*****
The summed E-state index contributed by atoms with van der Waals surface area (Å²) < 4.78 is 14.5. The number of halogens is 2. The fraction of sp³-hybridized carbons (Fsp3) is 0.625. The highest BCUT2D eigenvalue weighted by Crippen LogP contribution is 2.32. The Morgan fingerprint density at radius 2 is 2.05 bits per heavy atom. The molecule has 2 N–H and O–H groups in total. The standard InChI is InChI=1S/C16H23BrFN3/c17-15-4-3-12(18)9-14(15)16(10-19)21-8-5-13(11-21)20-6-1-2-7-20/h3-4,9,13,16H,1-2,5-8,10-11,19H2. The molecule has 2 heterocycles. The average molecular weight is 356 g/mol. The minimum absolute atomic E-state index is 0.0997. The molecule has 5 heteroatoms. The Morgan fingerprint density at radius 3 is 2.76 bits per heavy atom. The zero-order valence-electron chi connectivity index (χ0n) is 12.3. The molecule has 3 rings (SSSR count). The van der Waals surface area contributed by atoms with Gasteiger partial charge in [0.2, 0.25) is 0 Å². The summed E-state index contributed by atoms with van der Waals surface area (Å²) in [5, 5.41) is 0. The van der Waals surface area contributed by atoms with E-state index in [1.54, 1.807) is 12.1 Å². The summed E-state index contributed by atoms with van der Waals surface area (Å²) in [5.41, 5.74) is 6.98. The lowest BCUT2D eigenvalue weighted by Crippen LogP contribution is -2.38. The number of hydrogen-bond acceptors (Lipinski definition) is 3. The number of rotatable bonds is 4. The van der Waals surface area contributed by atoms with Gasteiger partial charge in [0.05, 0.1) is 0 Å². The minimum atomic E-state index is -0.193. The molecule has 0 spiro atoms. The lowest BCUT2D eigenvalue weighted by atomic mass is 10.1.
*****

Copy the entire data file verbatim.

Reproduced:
The summed E-state index contributed by atoms with van der Waals surface area (Å²) < 4.78 is 14.5. The number of halogens is 2. The fraction of sp³-hybridized carbons (Fsp3) is 0.625. The highest BCUT2D eigenvalue weighted by Crippen LogP contribution is 2.32. The Morgan fingerprint density at radius 2 is 2.05 bits per heavy atom. The molecule has 2 N–H and O–H groups in total. The standard InChI is InChI=1S/C16H23BrFN3/c17-15-4-3-12(18)9-14(15)16(10-19)21-8-5-13(11-21)20-6-1-2-7-20/h3-4,9,13,16H,1-2,5-8,10-11,19H2. The molecule has 2 heterocycles. The average molecular weight is 356 g/mol. The minimum absolute atomic E-state index is 0.0997. The molecule has 5 heteroatoms. The Morgan fingerprint density at radius 3 is 2.76 bits per heavy atom. The zero-order valence-electron chi connectivity index (χ0n) is 12.3. The molecule has 3 rings (SSSR count). The van der Waals surface area contributed by atoms with Gasteiger partial charge in [0.2, 0.25) is 0 Å². The summed E-state index contributed by atoms with van der Waals surface area (Å²) in [5, 5.41) is 0. The van der Waals surface area contributed by atoms with E-state index in [1.54, 1.807) is 12.1 Å². The summed E-state index contributed by atoms with van der Waals surface area (Å²) in [5.41, 5.74) is 6.98. The lowest BCUT2D eigenvalue weighted by Crippen LogP contribution is -2.38. The number of hydrogen-bond acceptors (Lipinski definition) is 3. The number of rotatable bonds is 4. The van der Waals surface area contributed by atoms with Gasteiger partial charge in [0.05, 0.1) is 0 Å². The minimum atomic E-state index is -0.193. The molecule has 0 spiro atoms. The lowest BCUT2D eigenvalue weighted by atomic mass is 10.1.